Exhibiting artists come from all over the United States with a good representation of local and NJ artists as well. Artists include: Amber Eve Anderson, Alyssa Bogdan, Catherine Delett, Naomi Dwyer, Hannah Epstein, Adam Farcus, Leah Anne Floyd, Nicole Foran, Donni Later, Malik Lloyd, Ginny Martin, Betsy Meyer-Donadio, Heidi Sussman, Michael Teters, Kim Schmitt Thomas, and Ann Vollum
The artists all differ in their approaches. For example, South Orange artist Ann Vollum creates book based works with imaginary beasts and added text and Ease Orange artist Heidi Sussman uses photography to create digital images with text found from her grandmother’s journals.
An Artist’s Talk will be held on February 15th at 7pm. Featured artists will be Catherine Delett, Betsy Meyer-Donadio and Michael Teters, moderated by the curators Stephanie Damiano and Mahmoud Elbehairy.
A Community Addendum to the Exhibition, A Sense of Place: Kiki and Seton Smith
Artists and community members were asked to share artwork and images that defined their personal sense of place. The works are in response to an exhibition at the Walsh Gallery, Seton Hall University, in South Orange, New Jersey, featuring the work of Kiki and Seton Smith.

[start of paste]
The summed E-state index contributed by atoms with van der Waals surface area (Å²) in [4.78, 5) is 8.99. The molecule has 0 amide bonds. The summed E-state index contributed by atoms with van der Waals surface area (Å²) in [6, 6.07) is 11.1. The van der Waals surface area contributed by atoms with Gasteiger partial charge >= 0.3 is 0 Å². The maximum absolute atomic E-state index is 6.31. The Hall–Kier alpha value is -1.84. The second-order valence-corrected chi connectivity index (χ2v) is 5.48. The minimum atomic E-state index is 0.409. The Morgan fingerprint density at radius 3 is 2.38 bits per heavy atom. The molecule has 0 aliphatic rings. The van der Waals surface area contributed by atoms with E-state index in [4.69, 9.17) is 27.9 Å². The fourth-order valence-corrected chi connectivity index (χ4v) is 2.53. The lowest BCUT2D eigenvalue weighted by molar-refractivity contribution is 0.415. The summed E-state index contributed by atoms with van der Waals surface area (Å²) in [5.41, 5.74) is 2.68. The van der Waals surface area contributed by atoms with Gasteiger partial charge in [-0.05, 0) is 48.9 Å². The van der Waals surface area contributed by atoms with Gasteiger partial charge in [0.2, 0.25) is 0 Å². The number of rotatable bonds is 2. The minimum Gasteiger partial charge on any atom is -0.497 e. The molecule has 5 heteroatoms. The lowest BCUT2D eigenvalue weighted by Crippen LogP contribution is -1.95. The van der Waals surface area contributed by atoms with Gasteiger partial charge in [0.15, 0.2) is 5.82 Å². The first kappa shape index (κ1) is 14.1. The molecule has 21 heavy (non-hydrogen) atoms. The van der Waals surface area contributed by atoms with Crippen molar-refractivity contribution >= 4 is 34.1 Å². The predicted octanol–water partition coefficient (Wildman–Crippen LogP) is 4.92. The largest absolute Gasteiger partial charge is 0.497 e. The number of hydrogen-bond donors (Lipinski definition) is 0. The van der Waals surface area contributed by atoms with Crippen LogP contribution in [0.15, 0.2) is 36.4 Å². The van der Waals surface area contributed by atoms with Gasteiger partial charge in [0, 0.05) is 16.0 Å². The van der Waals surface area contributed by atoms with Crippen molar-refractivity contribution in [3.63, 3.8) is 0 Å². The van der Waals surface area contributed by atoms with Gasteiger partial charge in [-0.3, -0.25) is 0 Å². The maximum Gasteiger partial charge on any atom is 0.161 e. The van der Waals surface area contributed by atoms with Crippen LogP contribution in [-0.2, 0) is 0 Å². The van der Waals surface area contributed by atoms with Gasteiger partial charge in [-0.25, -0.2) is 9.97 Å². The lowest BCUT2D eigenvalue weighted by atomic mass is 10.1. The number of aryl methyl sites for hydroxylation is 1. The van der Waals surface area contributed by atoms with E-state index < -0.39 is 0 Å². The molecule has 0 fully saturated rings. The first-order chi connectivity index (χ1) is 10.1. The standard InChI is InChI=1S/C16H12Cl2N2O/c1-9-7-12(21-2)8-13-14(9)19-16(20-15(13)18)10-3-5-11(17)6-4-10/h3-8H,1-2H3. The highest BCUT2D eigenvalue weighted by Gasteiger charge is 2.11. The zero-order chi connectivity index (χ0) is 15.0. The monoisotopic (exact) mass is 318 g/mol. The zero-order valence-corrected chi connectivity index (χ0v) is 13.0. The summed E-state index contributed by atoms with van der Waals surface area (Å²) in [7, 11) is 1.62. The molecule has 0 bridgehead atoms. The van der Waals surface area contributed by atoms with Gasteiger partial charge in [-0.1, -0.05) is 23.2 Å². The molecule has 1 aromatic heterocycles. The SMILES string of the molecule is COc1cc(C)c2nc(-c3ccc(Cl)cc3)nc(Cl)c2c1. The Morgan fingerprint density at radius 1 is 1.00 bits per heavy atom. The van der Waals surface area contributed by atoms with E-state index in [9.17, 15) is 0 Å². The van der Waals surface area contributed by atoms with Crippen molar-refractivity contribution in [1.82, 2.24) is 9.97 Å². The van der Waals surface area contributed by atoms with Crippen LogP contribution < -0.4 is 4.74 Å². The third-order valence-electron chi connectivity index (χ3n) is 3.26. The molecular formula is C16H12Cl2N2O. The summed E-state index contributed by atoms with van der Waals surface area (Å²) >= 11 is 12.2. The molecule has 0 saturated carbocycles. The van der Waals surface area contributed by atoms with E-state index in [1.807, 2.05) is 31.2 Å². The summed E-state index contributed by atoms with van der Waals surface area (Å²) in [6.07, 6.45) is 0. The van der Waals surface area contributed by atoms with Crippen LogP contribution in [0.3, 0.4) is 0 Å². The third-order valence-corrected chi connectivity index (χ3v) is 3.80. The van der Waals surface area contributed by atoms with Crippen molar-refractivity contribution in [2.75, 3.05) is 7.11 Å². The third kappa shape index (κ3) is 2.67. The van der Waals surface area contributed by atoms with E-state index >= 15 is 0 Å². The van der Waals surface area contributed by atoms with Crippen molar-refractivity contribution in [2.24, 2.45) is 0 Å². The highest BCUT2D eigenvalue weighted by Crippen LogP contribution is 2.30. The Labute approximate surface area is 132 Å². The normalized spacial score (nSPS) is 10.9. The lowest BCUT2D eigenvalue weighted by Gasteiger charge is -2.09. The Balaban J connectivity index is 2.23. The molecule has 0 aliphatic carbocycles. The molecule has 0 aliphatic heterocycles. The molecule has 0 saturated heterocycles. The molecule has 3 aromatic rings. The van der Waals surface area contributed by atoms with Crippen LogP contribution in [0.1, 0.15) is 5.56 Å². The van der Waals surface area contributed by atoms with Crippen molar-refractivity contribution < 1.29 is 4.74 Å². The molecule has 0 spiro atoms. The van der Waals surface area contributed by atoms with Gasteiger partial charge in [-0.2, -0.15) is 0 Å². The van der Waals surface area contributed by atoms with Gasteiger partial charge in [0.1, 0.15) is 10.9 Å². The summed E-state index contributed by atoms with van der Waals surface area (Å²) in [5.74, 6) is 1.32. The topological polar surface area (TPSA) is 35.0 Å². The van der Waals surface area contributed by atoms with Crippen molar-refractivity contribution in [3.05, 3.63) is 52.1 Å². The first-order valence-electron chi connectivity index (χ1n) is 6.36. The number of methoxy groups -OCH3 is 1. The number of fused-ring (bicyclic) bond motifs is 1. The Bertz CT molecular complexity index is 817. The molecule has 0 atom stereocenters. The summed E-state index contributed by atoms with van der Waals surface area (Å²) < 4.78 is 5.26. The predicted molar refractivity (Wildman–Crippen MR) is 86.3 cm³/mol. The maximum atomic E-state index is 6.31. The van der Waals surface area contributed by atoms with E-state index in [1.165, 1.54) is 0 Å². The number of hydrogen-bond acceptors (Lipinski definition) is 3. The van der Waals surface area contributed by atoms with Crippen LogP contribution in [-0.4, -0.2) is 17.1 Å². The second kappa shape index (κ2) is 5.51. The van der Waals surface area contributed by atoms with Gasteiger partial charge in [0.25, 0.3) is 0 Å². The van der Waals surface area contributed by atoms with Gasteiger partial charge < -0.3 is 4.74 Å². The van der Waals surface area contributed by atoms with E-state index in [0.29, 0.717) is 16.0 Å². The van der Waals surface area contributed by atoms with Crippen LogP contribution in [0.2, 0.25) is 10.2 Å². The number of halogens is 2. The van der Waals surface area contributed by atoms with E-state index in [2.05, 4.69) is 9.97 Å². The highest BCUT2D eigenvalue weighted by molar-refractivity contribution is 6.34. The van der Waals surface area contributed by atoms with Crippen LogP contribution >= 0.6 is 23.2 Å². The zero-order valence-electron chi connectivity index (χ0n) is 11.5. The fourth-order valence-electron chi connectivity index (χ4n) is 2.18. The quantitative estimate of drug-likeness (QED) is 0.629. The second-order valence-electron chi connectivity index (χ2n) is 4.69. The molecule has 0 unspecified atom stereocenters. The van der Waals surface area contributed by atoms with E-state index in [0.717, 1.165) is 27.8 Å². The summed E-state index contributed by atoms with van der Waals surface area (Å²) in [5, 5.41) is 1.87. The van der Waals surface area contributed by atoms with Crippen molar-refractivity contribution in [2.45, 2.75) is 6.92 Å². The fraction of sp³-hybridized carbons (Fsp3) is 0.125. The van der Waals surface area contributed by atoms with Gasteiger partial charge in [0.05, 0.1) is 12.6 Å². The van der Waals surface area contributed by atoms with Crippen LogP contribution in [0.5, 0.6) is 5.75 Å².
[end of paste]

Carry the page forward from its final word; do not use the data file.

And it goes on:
Luz Aguba, Olga Alexander, Quinn Barnitt, Marianne Barcellona, Aileen Bassis, Alisa Berlin, Shannon Bryan, Amanda Burns-Elhassouni, Cameron Calder, Mary Jean Canziani, Elyse Carter, Ana Cowie, Betsy Meyer Donadio, Sofia Donald, Joshua Ewing, Luciano Fileti, Norma Greenwood, Emily Glynn, Ellen Hanauer, Lauren Henry, Anna Herbst, Imani Hudson, Sara Klar, Elisa Leung, Laura Lou Levy, Kathryn McGinley, Nancy Nikkal, Meredith Olin, Lily Sickles, Leonel Soares, Jane Sterrett, Kelly Vetter, Skyler Hurdle, Talia Rhinehart, Turner Andrasz, Vivi Charlap
My Sense of Place is a collaboration of the Pierro Foundation, Seton Hall University's Walsh Gallery, the Pierro Gallery, and the South Orange/Maplewood Public Schools. This outreach is in conjunction with the exhibition, A Sense of Place featuring works by Kiki and Seton Smith, produced by the Pierro Foundation at the Walsh Gallery, Seton Hall University.